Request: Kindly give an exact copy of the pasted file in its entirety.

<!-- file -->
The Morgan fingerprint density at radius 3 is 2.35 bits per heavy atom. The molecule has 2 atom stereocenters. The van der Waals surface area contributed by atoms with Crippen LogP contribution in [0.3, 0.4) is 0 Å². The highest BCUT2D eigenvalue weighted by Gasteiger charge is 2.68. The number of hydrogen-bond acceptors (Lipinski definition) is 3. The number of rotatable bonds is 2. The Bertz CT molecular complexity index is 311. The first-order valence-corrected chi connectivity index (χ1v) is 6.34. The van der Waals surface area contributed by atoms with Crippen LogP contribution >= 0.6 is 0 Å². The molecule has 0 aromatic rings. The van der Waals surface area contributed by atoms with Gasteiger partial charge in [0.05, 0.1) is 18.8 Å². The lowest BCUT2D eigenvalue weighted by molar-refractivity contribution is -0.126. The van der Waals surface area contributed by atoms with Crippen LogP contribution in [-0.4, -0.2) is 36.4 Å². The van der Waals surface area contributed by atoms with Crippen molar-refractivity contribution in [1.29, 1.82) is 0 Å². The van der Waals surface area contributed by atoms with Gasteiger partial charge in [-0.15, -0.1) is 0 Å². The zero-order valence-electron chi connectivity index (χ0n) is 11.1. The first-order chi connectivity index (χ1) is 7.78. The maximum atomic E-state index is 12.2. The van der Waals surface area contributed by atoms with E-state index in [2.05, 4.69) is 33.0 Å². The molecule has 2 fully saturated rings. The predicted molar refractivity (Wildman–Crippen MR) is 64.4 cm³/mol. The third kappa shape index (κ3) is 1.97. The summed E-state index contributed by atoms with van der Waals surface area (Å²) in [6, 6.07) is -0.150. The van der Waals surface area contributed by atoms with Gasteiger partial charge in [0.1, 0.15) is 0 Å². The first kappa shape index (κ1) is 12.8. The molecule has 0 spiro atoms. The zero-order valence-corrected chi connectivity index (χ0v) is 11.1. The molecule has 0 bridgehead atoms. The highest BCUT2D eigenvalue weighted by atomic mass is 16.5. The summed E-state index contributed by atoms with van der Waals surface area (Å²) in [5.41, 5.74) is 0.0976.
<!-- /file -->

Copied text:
The Morgan fingerprint density at radius 3 is 2.35 bits per heavy atom. The molecule has 2 atom stereocenters. The van der Waals surface area contributed by atoms with Crippen LogP contribution in [0.3, 0.4) is 0 Å². The highest BCUT2D eigenvalue weighted by Gasteiger charge is 2.68. The number of hydrogen-bond acceptors (Lipinski definition) is 3. The number of rotatable bonds is 2. The Bertz CT molecular complexity index is 311. The first-order valence-corrected chi connectivity index (χ1v) is 6.34. The van der Waals surface area contributed by atoms with Crippen LogP contribution >= 0.6 is 0 Å². The molecule has 0 aromatic rings. The van der Waals surface area contributed by atoms with Gasteiger partial charge in [0.05, 0.1) is 18.8 Å². The lowest BCUT2D eigenvalue weighted by molar-refractivity contribution is -0.126. The van der Waals surface area contributed by atoms with Crippen LogP contribution in [-0.4, -0.2) is 36.4 Å². The van der Waals surface area contributed by atoms with Crippen molar-refractivity contribution in [1.29, 1.82) is 0 Å². The van der Waals surface area contributed by atoms with Gasteiger partial charge in [-0.15, -0.1) is 0 Å². The zero-order valence-electron chi connectivity index (χ0n) is 11.1. The first-order chi connectivity index (χ1) is 7.78. The maximum atomic E-state index is 12.2. The van der Waals surface area contributed by atoms with E-state index in [2.05, 4.69) is 33.0 Å². The molecule has 2 fully saturated rings. The predicted molar refractivity (Wildman–Crippen MR) is 64.4 cm³/mol. The third kappa shape index (κ3) is 1.97. The summed E-state index contributed by atoms with van der Waals surface area (Å²) in [6, 6.07) is -0.150. The van der Waals surface area contributed by atoms with Gasteiger partial charge in [0.1, 0.15) is 0 Å². The first kappa shape index (κ1) is 12.8. The molecule has 0 spiro atoms. The zero-order valence-corrected chi connectivity index (χ0v) is 11.1. The molecule has 0 bridgehead atoms. The highest BCUT2D eigenvalue weighted by atomic mass is 16.5. The summed E-state index contributed by atoms with van der Waals surface area (Å²) in [5.41, 5.74) is 0.0976.